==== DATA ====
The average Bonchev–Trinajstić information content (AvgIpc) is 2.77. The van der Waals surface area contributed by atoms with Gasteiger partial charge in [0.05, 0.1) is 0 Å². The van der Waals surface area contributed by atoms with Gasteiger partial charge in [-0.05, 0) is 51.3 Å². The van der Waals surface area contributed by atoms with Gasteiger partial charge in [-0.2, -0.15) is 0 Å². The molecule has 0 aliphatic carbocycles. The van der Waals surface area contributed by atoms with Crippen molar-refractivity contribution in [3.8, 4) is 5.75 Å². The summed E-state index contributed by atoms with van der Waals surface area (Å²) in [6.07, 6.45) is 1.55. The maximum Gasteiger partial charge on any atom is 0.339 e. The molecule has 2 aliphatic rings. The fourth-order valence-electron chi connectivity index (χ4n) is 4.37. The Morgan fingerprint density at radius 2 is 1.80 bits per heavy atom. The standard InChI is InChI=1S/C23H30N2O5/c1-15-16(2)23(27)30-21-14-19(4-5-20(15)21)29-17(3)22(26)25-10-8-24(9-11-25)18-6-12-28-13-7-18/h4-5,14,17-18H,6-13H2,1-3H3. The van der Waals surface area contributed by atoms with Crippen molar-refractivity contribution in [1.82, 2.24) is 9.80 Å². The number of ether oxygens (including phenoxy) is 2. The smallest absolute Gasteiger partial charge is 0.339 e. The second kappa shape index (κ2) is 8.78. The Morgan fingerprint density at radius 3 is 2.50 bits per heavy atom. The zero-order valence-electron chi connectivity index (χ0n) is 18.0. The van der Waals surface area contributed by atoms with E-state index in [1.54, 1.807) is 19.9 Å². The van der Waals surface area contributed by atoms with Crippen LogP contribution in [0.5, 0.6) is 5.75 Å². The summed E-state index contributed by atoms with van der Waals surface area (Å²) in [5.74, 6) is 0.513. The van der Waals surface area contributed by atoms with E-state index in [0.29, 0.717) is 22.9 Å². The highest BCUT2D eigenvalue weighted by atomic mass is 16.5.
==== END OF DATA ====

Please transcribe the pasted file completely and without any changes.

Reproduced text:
The average Bonchev–Trinajstić information content (AvgIpc) is 2.77. The van der Waals surface area contributed by atoms with Gasteiger partial charge in [0.05, 0.1) is 0 Å². The van der Waals surface area contributed by atoms with Gasteiger partial charge in [-0.05, 0) is 51.3 Å². The van der Waals surface area contributed by atoms with Gasteiger partial charge in [-0.2, -0.15) is 0 Å². The molecule has 0 aliphatic carbocycles. The van der Waals surface area contributed by atoms with Crippen molar-refractivity contribution in [3.8, 4) is 5.75 Å². The summed E-state index contributed by atoms with van der Waals surface area (Å²) in [6.07, 6.45) is 1.55. The maximum Gasteiger partial charge on any atom is 0.339 e. The molecule has 2 aliphatic rings. The fourth-order valence-electron chi connectivity index (χ4n) is 4.37. The Morgan fingerprint density at radius 2 is 1.80 bits per heavy atom. The standard InChI is InChI=1S/C23H30N2O5/c1-15-16(2)23(27)30-21-14-19(4-5-20(15)21)29-17(3)22(26)25-10-8-24(9-11-25)18-6-12-28-13-7-18/h4-5,14,17-18H,6-13H2,1-3H3. The van der Waals surface area contributed by atoms with Crippen molar-refractivity contribution in [1.82, 2.24) is 9.80 Å². The number of ether oxygens (including phenoxy) is 2. The smallest absolute Gasteiger partial charge is 0.339 e. The second kappa shape index (κ2) is 8.78. The Morgan fingerprint density at radius 3 is 2.50 bits per heavy atom. The zero-order valence-electron chi connectivity index (χ0n) is 18.0. The van der Waals surface area contributed by atoms with E-state index in [1.54, 1.807) is 19.9 Å². The van der Waals surface area contributed by atoms with Crippen LogP contribution in [0.5, 0.6) is 5.75 Å². The summed E-state index contributed by atoms with van der Waals surface area (Å²) in [5.74, 6) is 0.513. The van der Waals surface area contributed by atoms with E-state index in [0.29, 0.717) is 22.9 Å². The highest BCUT2D eigenvalue weighted by atomic mass is 16.5.